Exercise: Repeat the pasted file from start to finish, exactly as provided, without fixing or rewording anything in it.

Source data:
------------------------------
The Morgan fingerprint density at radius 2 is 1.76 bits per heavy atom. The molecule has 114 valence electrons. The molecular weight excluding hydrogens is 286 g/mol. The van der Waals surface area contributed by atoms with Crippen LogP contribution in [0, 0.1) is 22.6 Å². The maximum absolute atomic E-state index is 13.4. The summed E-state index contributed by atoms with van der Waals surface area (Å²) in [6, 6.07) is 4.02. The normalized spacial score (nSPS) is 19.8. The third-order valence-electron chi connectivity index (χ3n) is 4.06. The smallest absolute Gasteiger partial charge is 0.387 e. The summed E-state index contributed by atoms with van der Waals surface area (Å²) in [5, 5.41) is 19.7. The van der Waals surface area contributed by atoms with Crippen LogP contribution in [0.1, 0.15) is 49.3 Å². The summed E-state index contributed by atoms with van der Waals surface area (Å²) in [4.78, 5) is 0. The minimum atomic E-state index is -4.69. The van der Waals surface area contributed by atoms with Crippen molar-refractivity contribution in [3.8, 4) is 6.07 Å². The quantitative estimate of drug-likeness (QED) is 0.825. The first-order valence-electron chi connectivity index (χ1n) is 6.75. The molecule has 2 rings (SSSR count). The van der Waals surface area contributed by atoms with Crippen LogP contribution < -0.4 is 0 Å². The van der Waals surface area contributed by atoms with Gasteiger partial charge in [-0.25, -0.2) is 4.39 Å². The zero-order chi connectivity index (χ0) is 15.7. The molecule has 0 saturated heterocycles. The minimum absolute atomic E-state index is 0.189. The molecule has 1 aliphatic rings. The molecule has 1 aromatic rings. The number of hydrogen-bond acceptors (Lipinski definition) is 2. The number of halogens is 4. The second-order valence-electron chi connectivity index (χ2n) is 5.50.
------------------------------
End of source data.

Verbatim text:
The Morgan fingerprint density at radius 2 is 1.76 bits per heavy atom. The molecule has 114 valence electrons. The molecular weight excluding hydrogens is 286 g/mol. The van der Waals surface area contributed by atoms with Crippen LogP contribution in [0, 0.1) is 22.6 Å². The maximum absolute atomic E-state index is 13.4. The summed E-state index contributed by atoms with van der Waals surface area (Å²) in [6, 6.07) is 4.02. The normalized spacial score (nSPS) is 19.8. The third-order valence-electron chi connectivity index (χ3n) is 4.06. The smallest absolute Gasteiger partial charge is 0.387 e. The summed E-state index contributed by atoms with van der Waals surface area (Å²) in [5, 5.41) is 19.7. The van der Waals surface area contributed by atoms with Crippen LogP contribution in [0.1, 0.15) is 49.3 Å². The summed E-state index contributed by atoms with van der Waals surface area (Å²) in [4.78, 5) is 0. The minimum atomic E-state index is -4.69. The van der Waals surface area contributed by atoms with Crippen molar-refractivity contribution in [3.8, 4) is 6.07 Å². The quantitative estimate of drug-likeness (QED) is 0.825. The first-order valence-electron chi connectivity index (χ1n) is 6.75. The molecule has 2 rings (SSSR count). The van der Waals surface area contributed by atoms with Crippen LogP contribution < -0.4 is 0 Å². The van der Waals surface area contributed by atoms with Gasteiger partial charge in [-0.25, -0.2) is 4.39 Å². The zero-order chi connectivity index (χ0) is 15.7. The molecule has 0 saturated heterocycles. The minimum absolute atomic E-state index is 0.189. The molecule has 1 aliphatic rings. The molecule has 1 aromatic rings. The number of hydrogen-bond acceptors (Lipinski definition) is 2. The number of halogens is 4. The second-order valence-electron chi connectivity index (χ2n) is 5.50.